‘Yes, and…’ is an improv principle that seems largely beloved by the TTRPG community, often at the top of lists when people are discussing good practice for role-play. It’s generally held to encapsulate a kind of supportive attitude to building upon and running with others ideas – which, in itself, isn’t a bad thing. So why am I frustrated every time I see this recommended on social media as something for players or Game Masters to keep at the forefront of their mind?
Because it never seems to be accompanied by the right context.
Aptly, a little context on where I’m coming from in this discussion: my background is performance first, gaming second. I’ve done a little formal improvisation training (a variety of workshops covering different practitioners’ approaches and tools, plus levels 1 & 2 with the Free Association in London) and have years of practical experience in the kind of narrative, longform, bouncing-off-performers-and-audiences style of improv often required in performance that’s simultaneously immersive and interactive.
And with that experience, I totally grant that ‘yes, and…’ can be a useful thing to keep in mind. But sometimes it gets held up in gaming circles as the first thing improvisers learn, or the most important principle in improvisation. And that’s where I argue: no. If anything is the starting point, the most important thing, it is listening.
‘Yes, and…’ focuses on what you can add to a situation. Listening focuses on what the other people in the situation are doing. ‘Yes, and…’ means nothing if you don’t know what you are saying ‘yes’ to. Listening is precisely what tells you that.
‘Listening’ here is meant in a very broad sense: it’s not just what you hear someone say, or even the tone of their voice or suchlike. It’s all the signals that they are giving off. In a role-play scenario, for instance, this might be: their character keeps avoiding answering a simple question; they’re holding a valuable item close to their chest; their miming actions that are suggestive of feeling cold; they’re conspicuously not talking at all, even though this is a subject their character would be invested in.
[Are you reading that and thinking ‘not talking might be a character thing to riff off of but couldn’t it just as easily mean that someone’s not having a good time playing, or something else that isn’t a character choice to ‘yes, and…’?’ Absolutely! Listening is also really important and valuable in safety at the table because it’s about being attentive to people around you, so has brilliant purpose beyond role-play!]
Something that’s stuck with me for several years, from an improv workshop, is that a lot of people think improv is about making something out of nothing, when actually it’s about noticing what’s already there. How someone walks into a scene – if you’re being attentive to all the little signals given off by their speed, their rhythm, their level of confidence, and so on – already gives you loads of material to bounce off of. Listening is essential to noticing what’s already there. That’s why I say comes before any ‘yes, and…’-ing and, if anything’s the starting point of improv, it’s listening.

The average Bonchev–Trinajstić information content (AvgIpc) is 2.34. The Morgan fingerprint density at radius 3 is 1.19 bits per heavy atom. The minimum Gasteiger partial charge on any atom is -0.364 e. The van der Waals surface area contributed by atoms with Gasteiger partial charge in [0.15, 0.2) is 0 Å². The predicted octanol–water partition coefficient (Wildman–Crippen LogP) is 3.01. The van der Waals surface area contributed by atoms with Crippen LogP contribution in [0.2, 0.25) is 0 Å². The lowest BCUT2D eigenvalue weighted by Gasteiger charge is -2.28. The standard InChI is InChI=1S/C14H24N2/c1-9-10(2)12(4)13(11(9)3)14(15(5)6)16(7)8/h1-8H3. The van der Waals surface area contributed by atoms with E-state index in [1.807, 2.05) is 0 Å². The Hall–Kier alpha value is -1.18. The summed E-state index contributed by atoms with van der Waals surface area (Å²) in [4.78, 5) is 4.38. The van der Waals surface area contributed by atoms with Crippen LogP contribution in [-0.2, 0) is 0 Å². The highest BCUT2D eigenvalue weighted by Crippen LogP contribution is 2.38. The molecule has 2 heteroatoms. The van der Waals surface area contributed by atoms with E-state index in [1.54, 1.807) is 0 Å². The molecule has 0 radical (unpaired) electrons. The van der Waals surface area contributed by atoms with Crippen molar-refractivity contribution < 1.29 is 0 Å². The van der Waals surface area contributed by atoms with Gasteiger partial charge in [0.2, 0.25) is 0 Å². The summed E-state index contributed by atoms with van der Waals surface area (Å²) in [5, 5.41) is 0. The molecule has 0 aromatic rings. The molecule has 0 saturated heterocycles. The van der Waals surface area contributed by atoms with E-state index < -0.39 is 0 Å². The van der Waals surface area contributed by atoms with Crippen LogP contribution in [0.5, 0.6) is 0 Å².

I wonder if ‘yes, and…’ gets so gleefully used and positively spoken of in gaming circles because it places the spotlight and focus on what you can do in what seems to be the most active way. It’s about what you’re going to say, or act out, or describe. (Yes, in a spirit meant to be supportive of others, but I dare say we’ve all played with people who’ve thought they were doing ‘yes, and…’ but were spending their time in games so focused on what their ‘and…’ could be that they lost sight of what all the other players were doing.)
Arguably, listening is a less enticing sell of a concept. It’s far more focused on the invisible work people do at the table (yes, the effects of listening – richer interactions, more sensitive and specific responses to other players and characters, etc – are visible, but the act itself isn’t so easily registered as ‘yes, and…’-ing). It’s a harder thing to do. Really intently ‘listening’ to other people is hard, and exhausting, but incredibly rewarding and useful if you put the effort in.
I also think that, for all it’s often positioned as a collaborative move, ‘yes, and…’ is too easily co-opted by a mindset of ‘what can I add here? What cool or clever addition can I make?’*. Listening can’t possibly be divorced from the other person – or the present moment. ‘Yes, and…’ without proper context or understanding can lead to a preciously planning mindset, where players aren’t playing the current scene but what they want to try and make happen (they’re basically trying to do 3 ‘yes, and…’s at once to get to some personally imagined endpoint). Listening has to be now. It’s responding to what other players are currently doing, not anticipating what they’re about to.
All of that is why I’m desperate to see listening pushed as a valuable role-playing and improv principle, more so than ‘yes, and…’. And explicitly so – some people out there might be rolling both into one under the ‘yes, and…’ banner but listening is important, useful and powerful enough to be properly spoken of and acknowledged on its own!
*Yes, there’s a different and much more productive/interesting read of those questions that’s more about identifying your unique perspectives, skills and strengths as a role-player/storyteller and seeing how you elevate gameplay in ways others might not, but that’s another more upbeat blogpost entirely.